Join Linux Journal's Shawn Powers and David Huffman, President/CEO, Storix, Inc.
Free to Linux Journal readers.Register Now!
- Download "Linux Management with Red Hat Satellite: Measuring Business Impact and ROI"
- July 2016 Issue of Linux Journal
- Client-Side Performance
- Tibbo Technology's Tibbo Project System
- The Giant Zero, Part 0.x
- Sony Settles in Linux Battle
- Libarchive Security Flaw Discovered
- SoftMaker FreeOffice
- Snappy Moves to New Platforms
- Profiles and RC Files
With all the industry talk about the benefits of Linux on Power and all the performance advantages offered by its open architecture, you may be considering a move in that direction. If you are thinking about analytics, big data and cloud computing, you would be right to evaluate Power. The idea of using commodity x86 hardware and replacing it every three years is an outdated cost model. It doesn’t consider the total cost of ownership, and it doesn’t consider the advantage of real processing power, high-availability and multithreading like a demon.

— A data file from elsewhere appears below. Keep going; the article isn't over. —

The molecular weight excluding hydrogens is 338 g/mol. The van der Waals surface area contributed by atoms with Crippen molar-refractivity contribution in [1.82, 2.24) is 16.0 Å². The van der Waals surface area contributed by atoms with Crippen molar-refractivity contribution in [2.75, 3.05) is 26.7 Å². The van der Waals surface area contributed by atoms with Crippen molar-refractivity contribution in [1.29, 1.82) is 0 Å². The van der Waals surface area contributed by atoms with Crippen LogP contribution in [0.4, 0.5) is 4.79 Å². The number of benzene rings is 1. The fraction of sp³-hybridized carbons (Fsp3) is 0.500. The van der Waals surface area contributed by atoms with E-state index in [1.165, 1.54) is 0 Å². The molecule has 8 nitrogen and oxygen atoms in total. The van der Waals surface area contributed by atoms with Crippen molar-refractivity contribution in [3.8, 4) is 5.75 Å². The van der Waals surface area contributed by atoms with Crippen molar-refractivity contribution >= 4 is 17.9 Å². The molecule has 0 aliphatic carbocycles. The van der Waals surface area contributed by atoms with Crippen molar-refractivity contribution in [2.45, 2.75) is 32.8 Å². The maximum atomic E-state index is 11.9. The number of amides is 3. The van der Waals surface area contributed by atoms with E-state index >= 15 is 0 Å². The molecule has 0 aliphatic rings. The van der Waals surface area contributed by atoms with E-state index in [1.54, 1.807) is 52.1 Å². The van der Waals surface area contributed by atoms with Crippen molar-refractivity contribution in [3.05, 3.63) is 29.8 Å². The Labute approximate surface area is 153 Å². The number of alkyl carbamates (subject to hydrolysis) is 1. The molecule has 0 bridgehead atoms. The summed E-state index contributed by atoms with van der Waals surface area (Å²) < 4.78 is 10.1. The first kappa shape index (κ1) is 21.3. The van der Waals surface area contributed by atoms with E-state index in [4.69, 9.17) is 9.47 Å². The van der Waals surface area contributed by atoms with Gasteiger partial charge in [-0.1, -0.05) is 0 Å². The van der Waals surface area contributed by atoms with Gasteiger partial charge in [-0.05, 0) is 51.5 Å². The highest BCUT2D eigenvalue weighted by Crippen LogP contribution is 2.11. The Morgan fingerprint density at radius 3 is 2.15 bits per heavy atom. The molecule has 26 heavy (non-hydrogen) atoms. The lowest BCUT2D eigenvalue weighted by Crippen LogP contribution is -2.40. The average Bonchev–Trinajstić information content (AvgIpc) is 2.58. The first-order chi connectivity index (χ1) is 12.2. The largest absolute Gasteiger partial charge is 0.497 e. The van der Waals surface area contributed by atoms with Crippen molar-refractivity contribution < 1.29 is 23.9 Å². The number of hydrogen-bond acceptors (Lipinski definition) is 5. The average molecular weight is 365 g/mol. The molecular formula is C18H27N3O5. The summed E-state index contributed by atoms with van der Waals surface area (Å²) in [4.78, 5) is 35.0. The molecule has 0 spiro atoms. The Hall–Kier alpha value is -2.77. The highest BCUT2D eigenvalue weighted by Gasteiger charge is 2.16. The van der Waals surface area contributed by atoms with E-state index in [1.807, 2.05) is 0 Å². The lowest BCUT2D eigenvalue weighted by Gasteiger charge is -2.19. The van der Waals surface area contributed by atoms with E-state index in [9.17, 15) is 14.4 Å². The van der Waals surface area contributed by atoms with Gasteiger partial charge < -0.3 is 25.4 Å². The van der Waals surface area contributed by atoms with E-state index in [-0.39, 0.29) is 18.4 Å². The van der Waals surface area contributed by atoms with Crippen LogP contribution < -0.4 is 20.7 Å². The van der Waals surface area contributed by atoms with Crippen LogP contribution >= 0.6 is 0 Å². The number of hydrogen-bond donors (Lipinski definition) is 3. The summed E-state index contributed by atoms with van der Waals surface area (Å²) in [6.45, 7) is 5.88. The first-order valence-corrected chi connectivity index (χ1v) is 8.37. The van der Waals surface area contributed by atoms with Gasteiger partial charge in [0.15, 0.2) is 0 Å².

This ebook takes a look at some of the practical applications of the Linux on Power platform and ways you might bring all the performance power of this open architecture to bear for your organization. There are no smoke and mirrors here—just hard, cold, empirical evidence provided by independent sources. I also consider some innovative ways Linux on Power will be used in the future.Get the Guide